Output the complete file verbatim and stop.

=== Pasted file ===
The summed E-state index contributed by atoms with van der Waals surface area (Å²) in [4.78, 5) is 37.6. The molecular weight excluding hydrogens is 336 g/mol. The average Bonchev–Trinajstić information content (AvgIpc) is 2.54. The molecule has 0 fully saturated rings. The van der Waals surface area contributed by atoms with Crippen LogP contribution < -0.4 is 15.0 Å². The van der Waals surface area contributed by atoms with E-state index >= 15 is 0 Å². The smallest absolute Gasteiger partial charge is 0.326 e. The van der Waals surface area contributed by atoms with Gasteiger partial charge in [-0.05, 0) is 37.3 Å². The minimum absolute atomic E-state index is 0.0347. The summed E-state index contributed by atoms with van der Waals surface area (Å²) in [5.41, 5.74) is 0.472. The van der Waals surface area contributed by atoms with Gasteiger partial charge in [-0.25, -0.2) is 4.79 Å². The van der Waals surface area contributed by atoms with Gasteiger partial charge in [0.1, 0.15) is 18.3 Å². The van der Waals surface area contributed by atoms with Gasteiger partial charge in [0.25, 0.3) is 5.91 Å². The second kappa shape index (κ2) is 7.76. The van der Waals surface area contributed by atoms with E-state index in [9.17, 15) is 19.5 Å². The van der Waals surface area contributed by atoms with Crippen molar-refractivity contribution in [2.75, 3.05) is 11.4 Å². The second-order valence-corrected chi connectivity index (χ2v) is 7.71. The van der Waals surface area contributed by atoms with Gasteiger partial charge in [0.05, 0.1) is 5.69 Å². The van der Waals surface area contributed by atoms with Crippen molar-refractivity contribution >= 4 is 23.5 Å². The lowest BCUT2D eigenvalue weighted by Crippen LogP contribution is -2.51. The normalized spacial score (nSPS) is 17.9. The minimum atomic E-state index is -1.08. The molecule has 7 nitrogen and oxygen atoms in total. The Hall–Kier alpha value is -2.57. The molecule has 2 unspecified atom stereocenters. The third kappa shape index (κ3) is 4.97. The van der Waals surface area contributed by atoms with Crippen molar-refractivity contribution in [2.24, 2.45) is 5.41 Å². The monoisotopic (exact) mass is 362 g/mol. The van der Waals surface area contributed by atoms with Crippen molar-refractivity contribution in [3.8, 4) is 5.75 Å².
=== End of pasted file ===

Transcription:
The summed E-state index contributed by atoms with van der Waals surface area (Å²) in [4.78, 5) is 37.6. The molecular weight excluding hydrogens is 336 g/mol. The average Bonchev–Trinajstić information content (AvgIpc) is 2.54. The molecule has 0 fully saturated rings. The van der Waals surface area contributed by atoms with Crippen LogP contribution < -0.4 is 15.0 Å². The van der Waals surface area contributed by atoms with E-state index >= 15 is 0 Å². The smallest absolute Gasteiger partial charge is 0.326 e. The van der Waals surface area contributed by atoms with Gasteiger partial charge in [-0.05, 0) is 37.3 Å². The minimum absolute atomic E-state index is 0.0347. The summed E-state index contributed by atoms with van der Waals surface area (Å²) in [5.41, 5.74) is 0.472. The van der Waals surface area contributed by atoms with Gasteiger partial charge in [-0.25, -0.2) is 4.79 Å². The van der Waals surface area contributed by atoms with Gasteiger partial charge in [0.1, 0.15) is 18.3 Å². The van der Waals surface area contributed by atoms with Gasteiger partial charge in [0.25, 0.3) is 5.91 Å². The second kappa shape index (κ2) is 7.76. The van der Waals surface area contributed by atoms with E-state index in [9.17, 15) is 19.5 Å². The van der Waals surface area contributed by atoms with Crippen molar-refractivity contribution in [2.75, 3.05) is 11.4 Å². The second-order valence-corrected chi connectivity index (χ2v) is 7.71. The van der Waals surface area contributed by atoms with Gasteiger partial charge in [0.05, 0.1) is 5.69 Å². The van der Waals surface area contributed by atoms with Crippen molar-refractivity contribution >= 4 is 23.5 Å². The lowest BCUT2D eigenvalue weighted by Crippen LogP contribution is -2.51. The normalized spacial score (nSPS) is 17.9. The minimum atomic E-state index is -1.08. The molecule has 7 nitrogen and oxygen atoms in total. The Hall–Kier alpha value is -2.57. The molecule has 2 unspecified atom stereocenters. The third kappa shape index (κ3) is 4.97. The van der Waals surface area contributed by atoms with Crippen molar-refractivity contribution in [2.24, 2.45) is 5.41 Å². The monoisotopic (exact) mass is 362 g/mol. The van der Waals surface area contributed by atoms with Crippen molar-refractivity contribution in [3.8, 4) is 5.75 Å².